“Considering the ASPCA has animal behavior specialists on its staff, did any behaviorists visit the animals in their comatose states while they were on the streets? What was their opinion?”
“Does the ASPCA have any record of how frequently this man gets new animals and what happens to the ones that are no longer with him?” Muschel asked. “Do they live a normal life span?”
One inconclusive photo appears to show Ramos-Noal/Noah giving a guinea pig an oral syringe––or maybe just feeding the guinea pig a carrot, with the carrot held in an unusual manner.
Another explanation for the motionless behavior of some of the animals may be a phenomenon called “induced tonic immobility.”
Explained Daniel Enger in the March 2014 edition of Popular Science, “Laboratory studies of “animal hypnosis” were fairly common in the 1970s and the 1980s. One paper defined its subject as ‘a state of prolonged, reversible immobility which is brought about by different types of sensory stimulation and is characterized by passivity and lack of responsiveness.’ The researchers go on to give an easy method for producing this phenomenon: Just hold the animal in a fixed position on its back or on its side until it stops moving. When you release your grip, the animal will persist in a trancelike state, unresponsive to other stimuli and somewhat impervious to pain.
“This is not so much a case of animals being hypnotized as playing possum,” Engber wrote. “Going limp while under threat makes predators lose interest and move on to other prey.”
Induced tonic immobility is known to occur with a variety of animals including rabbits, guinea pigs, chickens, ducks, and numerous cold-blooded species.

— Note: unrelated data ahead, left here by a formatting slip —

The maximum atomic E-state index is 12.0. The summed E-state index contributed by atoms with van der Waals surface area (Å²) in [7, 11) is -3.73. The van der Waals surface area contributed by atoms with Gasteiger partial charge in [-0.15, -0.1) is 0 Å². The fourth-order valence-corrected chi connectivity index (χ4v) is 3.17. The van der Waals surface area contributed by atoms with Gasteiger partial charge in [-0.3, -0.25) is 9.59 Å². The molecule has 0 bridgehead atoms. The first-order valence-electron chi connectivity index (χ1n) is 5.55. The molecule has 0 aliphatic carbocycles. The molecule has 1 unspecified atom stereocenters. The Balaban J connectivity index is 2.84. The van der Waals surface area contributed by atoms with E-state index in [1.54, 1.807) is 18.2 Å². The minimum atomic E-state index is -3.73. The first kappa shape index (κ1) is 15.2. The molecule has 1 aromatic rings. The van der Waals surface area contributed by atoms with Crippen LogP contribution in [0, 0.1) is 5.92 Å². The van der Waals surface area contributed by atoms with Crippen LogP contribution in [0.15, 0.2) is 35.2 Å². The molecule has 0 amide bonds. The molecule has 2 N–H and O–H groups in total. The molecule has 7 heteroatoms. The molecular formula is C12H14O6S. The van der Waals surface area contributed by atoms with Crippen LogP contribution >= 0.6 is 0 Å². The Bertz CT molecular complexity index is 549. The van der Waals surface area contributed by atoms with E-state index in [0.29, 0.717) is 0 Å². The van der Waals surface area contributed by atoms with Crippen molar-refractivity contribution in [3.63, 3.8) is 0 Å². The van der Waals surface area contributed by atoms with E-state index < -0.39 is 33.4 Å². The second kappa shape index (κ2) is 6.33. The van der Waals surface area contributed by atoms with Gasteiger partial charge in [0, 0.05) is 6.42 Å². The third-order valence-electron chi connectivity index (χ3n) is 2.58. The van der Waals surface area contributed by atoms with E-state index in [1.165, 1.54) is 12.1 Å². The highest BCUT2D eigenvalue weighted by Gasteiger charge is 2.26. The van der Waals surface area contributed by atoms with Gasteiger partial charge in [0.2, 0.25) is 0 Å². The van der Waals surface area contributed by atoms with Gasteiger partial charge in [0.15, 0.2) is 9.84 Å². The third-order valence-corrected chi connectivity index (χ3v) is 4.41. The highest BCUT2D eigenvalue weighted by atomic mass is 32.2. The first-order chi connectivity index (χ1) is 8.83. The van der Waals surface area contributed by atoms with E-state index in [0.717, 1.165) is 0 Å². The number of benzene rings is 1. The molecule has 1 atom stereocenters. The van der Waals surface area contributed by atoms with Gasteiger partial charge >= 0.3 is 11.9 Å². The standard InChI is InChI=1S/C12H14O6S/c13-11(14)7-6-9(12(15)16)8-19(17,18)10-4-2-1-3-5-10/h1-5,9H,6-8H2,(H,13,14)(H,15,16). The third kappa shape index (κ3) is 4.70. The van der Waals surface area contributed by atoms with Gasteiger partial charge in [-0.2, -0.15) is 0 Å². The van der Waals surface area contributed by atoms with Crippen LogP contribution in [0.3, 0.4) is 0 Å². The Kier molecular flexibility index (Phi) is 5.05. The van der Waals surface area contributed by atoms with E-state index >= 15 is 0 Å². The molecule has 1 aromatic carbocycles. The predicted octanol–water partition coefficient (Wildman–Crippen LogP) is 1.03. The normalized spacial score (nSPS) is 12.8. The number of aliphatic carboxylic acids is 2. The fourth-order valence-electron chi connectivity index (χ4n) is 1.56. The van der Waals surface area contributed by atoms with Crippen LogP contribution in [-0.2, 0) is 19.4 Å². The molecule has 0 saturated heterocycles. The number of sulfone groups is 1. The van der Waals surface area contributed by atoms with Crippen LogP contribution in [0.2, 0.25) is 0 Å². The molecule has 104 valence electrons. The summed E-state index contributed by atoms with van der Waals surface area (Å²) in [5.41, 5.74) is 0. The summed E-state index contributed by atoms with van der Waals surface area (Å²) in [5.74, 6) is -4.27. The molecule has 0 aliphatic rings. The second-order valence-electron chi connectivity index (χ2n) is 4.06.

Sedation is not illegal
Regardless of how Ramos-Noal/Noah achieves immobility among his animals, and as much concern as the sedation issue raises, sedating animals for any purpose is not illegal if the animals are otherwise healthy and the sedative is something that has been legally acquired and used.
Further, animals may not be impounded to test for sedation without the impounding agency first obtaining a search-and-seizure warrant, which requires some evidence of a crime having been committed.
A stronger legal tool than anti-cruelty legislation to restrain or regulate Ramos-Noal/Noah might be the New York City Health Code.
Permit required for “exhibition or use of any animal”
By law, a permit “is required for the exhibition or use of any animal in New York City for commercial purposes,” according to the city Department of Health & Mental Hygiene web site. A headline appears to limit the requirement to “exotic” animals, but the accompanying text does not, and the language “any animal” appears to mean just that: any animal.
“This includes animals used in theatrical performances, circuses, or in demonstrations by wildlife rehabilitators,” the Department of Health & Mental Hygiene web site continues. Exhibited animals must be under direct control and supervision of handlers at all times.”
The Department of Health & Mental Hygiene web site prescribes that “There can be no direct public contact with these animals. Animals and animal waste must not create a public health nuisance. Each animal must be housed in a cage of adequate size for that species with proper ventilation, so as to cause no obvious discomfort to the animal,” and stipulates that “Any changes in exhibition schedule will invalidate permission to exhibit,” meaning that the public exhibitions of animals must be according to a set schedule.
Concludes the Department of Health & Mental Hygiene web site, “Exhibitors assume all responsibility and liability for personal injury, illness, harm or property damage caused directly or indirectly by the animals in the exhibit. Exhibitors agree to hold the City of New York harmless for any resulting personal injury or property damage alleged to have been caused by the Department’s granting of permission for the exhibit or use of animals.”
If the relevant regulations were to be strictly enforced, and Ramos-Noal/Noah was to obtain an exhibition permit, his sidewalk displays would have to be insured to affirm compliance to the permit conditions.
Ramos-Noal/Noah and his animals have apparently not been involved in any incidents involving “personal injury, illness, harm or property damage,” but other New York City panhandlers have been. A child, for example, was mauled on June 30, 2016 by a pit bull belonging to a panhandling couple at the the Queens Center Mall in Elmhurst.
In August 2015 an East Village man suffered a severe injury from a homeless man’s pit bull, just four days after another homeless man’s pit bull killed a pug belonging to photographer Roberta Bayley in almost the same location.
Las Vegas bans animals from the Strip